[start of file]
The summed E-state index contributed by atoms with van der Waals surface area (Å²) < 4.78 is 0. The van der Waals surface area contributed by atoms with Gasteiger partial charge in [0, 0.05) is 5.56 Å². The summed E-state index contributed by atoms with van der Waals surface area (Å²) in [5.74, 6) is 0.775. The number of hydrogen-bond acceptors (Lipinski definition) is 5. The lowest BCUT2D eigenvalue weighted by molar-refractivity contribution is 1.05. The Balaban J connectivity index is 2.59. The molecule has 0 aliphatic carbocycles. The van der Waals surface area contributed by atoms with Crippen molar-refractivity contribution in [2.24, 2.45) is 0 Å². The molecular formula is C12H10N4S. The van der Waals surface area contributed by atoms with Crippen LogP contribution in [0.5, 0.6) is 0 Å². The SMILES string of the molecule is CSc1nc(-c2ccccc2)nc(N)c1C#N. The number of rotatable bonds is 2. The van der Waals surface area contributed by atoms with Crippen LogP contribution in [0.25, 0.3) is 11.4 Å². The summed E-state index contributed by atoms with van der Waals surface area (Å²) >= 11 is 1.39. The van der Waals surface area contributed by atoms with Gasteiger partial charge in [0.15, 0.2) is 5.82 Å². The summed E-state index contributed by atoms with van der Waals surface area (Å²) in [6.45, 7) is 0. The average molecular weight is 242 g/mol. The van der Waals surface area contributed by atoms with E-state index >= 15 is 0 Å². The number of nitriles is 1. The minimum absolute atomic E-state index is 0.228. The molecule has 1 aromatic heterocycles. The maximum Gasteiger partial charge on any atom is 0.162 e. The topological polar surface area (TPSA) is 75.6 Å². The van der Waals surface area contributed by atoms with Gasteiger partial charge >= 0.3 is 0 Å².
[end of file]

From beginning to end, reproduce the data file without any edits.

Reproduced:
The summed E-state index contributed by atoms with van der Waals surface area (Å²) < 4.78 is 0. The van der Waals surface area contributed by atoms with Gasteiger partial charge in [0, 0.05) is 5.56 Å². The summed E-state index contributed by atoms with van der Waals surface area (Å²) in [5.74, 6) is 0.775. The number of hydrogen-bond acceptors (Lipinski definition) is 5. The lowest BCUT2D eigenvalue weighted by molar-refractivity contribution is 1.05. The Balaban J connectivity index is 2.59. The molecule has 0 aliphatic carbocycles. The van der Waals surface area contributed by atoms with Crippen molar-refractivity contribution in [2.24, 2.45) is 0 Å². The molecular formula is C12H10N4S. The van der Waals surface area contributed by atoms with Crippen LogP contribution in [0.5, 0.6) is 0 Å². The SMILES string of the molecule is CSc1nc(-c2ccccc2)nc(N)c1C#N. The number of rotatable bonds is 2. The van der Waals surface area contributed by atoms with Crippen LogP contribution in [0.25, 0.3) is 11.4 Å². The summed E-state index contributed by atoms with van der Waals surface area (Å²) >= 11 is 1.39. The van der Waals surface area contributed by atoms with Gasteiger partial charge in [0.15, 0.2) is 5.82 Å². The summed E-state index contributed by atoms with van der Waals surface area (Å²) in [6.45, 7) is 0. The average molecular weight is 242 g/mol. The van der Waals surface area contributed by atoms with E-state index >= 15 is 0 Å². The number of nitriles is 1. The minimum absolute atomic E-state index is 0.228. The molecule has 1 aromatic heterocycles. The maximum Gasteiger partial charge on any atom is 0.162 e. The topological polar surface area (TPSA) is 75.6 Å². The van der Waals surface area contributed by atoms with Gasteiger partial charge >= 0.3 is 0 Å².